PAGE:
Egon Schwarz, the Rosa May Distinguished Professor Emeritus in the Humanities in Arts & Sciences at Washington University in St. Louis, died in St. Louis Saturday, Feb. 11, 2017, following a stroke. He was 94.
“Professor Schwarz was an icon in the field of German studies, a remarkable individual, and a wise and generous colleague,” said Matt Erlin, professor and chair of Germanic languages and literatures in Arts & Sciences.
“The scope of his expertise was incredible, ranging from fin-de-siècle Austria to German fairy tales,” Erlin added. “He was also a pioneer in the field of Exile Studies and authored a best-selling autobiography about his own period of exile in South America. I am honored to have had the opportunity to know him.”
Born in Vienna in 1922, Schwarz and his parents fled Austria following the Nazi invasion in 1938. The family spent harrowing months in Czechoslovakia and Hungary before making their way to South America, residing in Chile and Bolivia before eventually settling in Ecuador.
Schwarz studied law at the University of Cuenca but transferred to The Ohio State University, where he was mentored by the distinguished literary critic and fellow refugee Bernhard Blume. Schwarz ultimately earned both a bachelor’s and a master’s degree there.
He earned a doctorate from the University of Washington in 1954 and taught for seven years at Harvard before coming to St. Louis in 1961. He spent 32 years on the Washington University faculty, serving as chair of German from 1967-71. He received honorary doctorates from the University of Vienna, Austria, in 1997, and from the University of Örebro in Sweden in 2002, as well as an honorary doctor of humane letters degree from Washington University in 2008.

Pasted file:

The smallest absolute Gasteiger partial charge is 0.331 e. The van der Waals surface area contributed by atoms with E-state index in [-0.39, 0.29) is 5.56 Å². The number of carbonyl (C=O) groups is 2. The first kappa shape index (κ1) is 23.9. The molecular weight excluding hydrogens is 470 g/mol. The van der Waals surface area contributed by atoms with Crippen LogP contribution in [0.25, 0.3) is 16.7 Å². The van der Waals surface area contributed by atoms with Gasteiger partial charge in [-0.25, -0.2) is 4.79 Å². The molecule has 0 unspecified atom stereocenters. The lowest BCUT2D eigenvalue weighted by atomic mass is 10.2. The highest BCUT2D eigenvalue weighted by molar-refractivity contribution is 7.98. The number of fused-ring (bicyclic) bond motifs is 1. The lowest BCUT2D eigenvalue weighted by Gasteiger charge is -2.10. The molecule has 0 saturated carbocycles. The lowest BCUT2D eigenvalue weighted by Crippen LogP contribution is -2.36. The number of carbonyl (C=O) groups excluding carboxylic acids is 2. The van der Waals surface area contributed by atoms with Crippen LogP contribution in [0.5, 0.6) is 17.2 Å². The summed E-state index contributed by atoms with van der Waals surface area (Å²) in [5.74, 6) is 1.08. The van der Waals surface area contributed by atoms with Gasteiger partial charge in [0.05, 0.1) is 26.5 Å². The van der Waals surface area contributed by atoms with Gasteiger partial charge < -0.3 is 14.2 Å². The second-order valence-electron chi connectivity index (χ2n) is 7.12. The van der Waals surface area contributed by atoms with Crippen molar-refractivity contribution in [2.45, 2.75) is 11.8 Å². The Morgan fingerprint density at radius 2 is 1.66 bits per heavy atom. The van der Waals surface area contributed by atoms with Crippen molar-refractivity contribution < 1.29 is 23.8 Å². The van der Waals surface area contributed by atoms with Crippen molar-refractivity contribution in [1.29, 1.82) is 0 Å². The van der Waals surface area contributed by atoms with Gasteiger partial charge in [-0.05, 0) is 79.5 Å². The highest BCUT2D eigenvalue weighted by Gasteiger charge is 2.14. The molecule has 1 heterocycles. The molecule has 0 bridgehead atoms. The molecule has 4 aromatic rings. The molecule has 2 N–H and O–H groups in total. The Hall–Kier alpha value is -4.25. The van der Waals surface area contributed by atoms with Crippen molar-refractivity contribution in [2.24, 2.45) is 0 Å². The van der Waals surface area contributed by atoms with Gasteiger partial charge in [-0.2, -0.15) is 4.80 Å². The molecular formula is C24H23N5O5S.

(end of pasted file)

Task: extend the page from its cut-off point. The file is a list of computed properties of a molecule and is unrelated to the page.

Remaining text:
An authority on Rainer Maria Rilke, Arthur Schnitzler, Herman Hesse and Thomas Mann, Schwarz was author or editor of more than 20 books. These include his autobiography “Unfreiwillige Wanderjahre. Auf der Flucht vor Hitler durch drei Kontinente” (2005), for which he received the Johann Friedrich von Cotta Literaturpreis der Stadt Stuttgart in 2008. This book also was published in English as “Refuge: Chronicle of a Flight from Hitler” and in Spanish as “Años de vagabundeo forzado. Huyendo de Hitler a través de tres continentes.”
Schwarz also wrote hundreds of articles, book chapters and book reviews, and was a regular contributor to major German and European newspapers, including the Frankfurter Allgemeine Zeitung, the Neue Zürcher Zeitung and Die Zeit.
Schwarz’s many honors include the Joseph von Eichendorff Medal (1986); the Austrian “Ehrenzeichen” for Science and the Arts (1990); the Alexander von Humboldt Scholarship Prize (1995); the Grand “Ehrenzeichen” for Services to the Republic of Austria (2007); as well as fellowships from the American Council of Learned Societies, the National Endowment for the Humanities, and the Fulbright and Guggenheim foundations. In 2009, he was named an Ageless Remarkable St. Louisan.
Schwarz is survived by his wife, Irène Lindgren-Schwarz; his children, Rudolf, Caroline and Gabriela; and grandchildren Vanessa, Julian, Raphael and Adam. A campus memorial service is planned for later this spring.
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